Date: Monday, June 20, 2016
Session Title: Parkinsonism, MSA, PSP (secondary and parkinsonism-plus)
Session Time: 12:30pm-2:00pm
Location: Exhibit Hall located in Hall B, Level 2
Objective: Compare the serum cytokine profiles and phenotypes of peripheral blood mononuclear cells (PBMCs) in a patient with Progressive Supranuclear Palsy (PSP) with his healthy twin brother.
Background: Monozygotic twins provide a valuable source of information and insight into disease mechanism, even more so in uncommon conditions like Progressive Supranuclear Palsy (PSP), an atypical type of parkinsonism with a prevalence of 5 per 100,000. In this case report, we compared the serum cytokine levels and phenotypes of peripheral blood mononuclear cells (PBMCs) isolated from a 66-year-old Caucasian man suffering from PSP with those of his healthy identical twin. Research has shown microglia are diffusely and strikingly activated in the PSP brain compared to normal controls, and are highly correlated with tau burden and areas of degeneration. Brain autopsy studies of patients with PSP have described higher expression of IL-1β, TGFβ, IL-6, and TNFα in the substantia nigra (SN) and the subthalamic nucleus (ST). Blood isolated from patients with PSP has been shown to be enriched in classical monocytes (CD16-CD32+).
Methods: Blood samples from peripheral venipuncture were obtained to measure cytokine levels and isolate PBMC. A 37-plex human cytokine/chemokine panel was utilized to detect cytokine concentrations. Flow cytometry analysis for leukocyte surface markers was performed on freshly isolated PBMC.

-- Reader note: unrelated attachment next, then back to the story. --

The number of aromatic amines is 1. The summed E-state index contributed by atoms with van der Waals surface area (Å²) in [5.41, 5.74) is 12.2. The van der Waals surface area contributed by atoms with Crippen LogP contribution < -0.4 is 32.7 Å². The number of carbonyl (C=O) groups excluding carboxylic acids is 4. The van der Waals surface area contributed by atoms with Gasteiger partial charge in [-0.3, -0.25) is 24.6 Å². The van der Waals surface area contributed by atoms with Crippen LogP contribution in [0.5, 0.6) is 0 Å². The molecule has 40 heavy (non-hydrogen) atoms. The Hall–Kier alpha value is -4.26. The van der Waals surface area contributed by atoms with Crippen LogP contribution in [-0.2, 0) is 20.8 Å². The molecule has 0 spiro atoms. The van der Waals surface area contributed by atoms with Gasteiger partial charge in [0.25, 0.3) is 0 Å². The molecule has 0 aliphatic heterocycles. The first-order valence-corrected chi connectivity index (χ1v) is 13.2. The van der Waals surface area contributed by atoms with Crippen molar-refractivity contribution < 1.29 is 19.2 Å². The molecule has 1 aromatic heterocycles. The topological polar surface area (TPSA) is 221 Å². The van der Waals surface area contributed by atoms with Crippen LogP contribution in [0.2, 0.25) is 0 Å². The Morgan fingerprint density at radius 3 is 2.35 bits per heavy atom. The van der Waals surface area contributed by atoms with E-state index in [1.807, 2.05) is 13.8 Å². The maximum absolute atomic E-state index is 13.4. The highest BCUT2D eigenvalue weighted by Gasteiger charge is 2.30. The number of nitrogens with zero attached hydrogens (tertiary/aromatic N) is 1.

Results: Serum from the patient with PSP showed increases in IFNα2, TNFβ, IL-6 and IFNγ, VEGF, MCP-1, MCP-3 and BDNF when compared to his healthy twin. PBMC isolated from the patient with PSP contained a higher percentage of CD14+/CD16-/CD32+ monocytes and a very low percentage of lymphocytes. There was a decrease in the expression of the fractalkine receptor (CX3CR1) and class II MHC HLA-DR molecules on the monocyte population of the patient with PSP.
Conclusions: There is evidence of a pro-inflammatory environment (IFNα2, TNFβ, IL-6 and IFNγ) in the patient with PSP along with increased MCP-3 and MCP-1 levels that result in a concomitant increase of the monocyte population. The decrease in CX3CR1 expression suggests that monocytes may be unable to respond to fractalkine secreted by damaged neurons. It remains to be determined if this represents a cause of the PSP pathology, or if it is a long-term side effect of chronic neuroinflammation.
To cite this abstract in AMA style:M.C. Schiess, J.O. Suescun, A. Actor, A. Gonzales, K.C. Smith. Leukocyte perturbations suggest immune dysregulation in progressive supranuclear palsy [abstract]. Mov Disord. 2016; 31 (suppl 2). https://www.mdsabstracts.org/abstract/leukocyte-perturbations-suggest-immune-dysregulation-in-progressive-supranuclear-palsy/. Accessed December 7, 2023.
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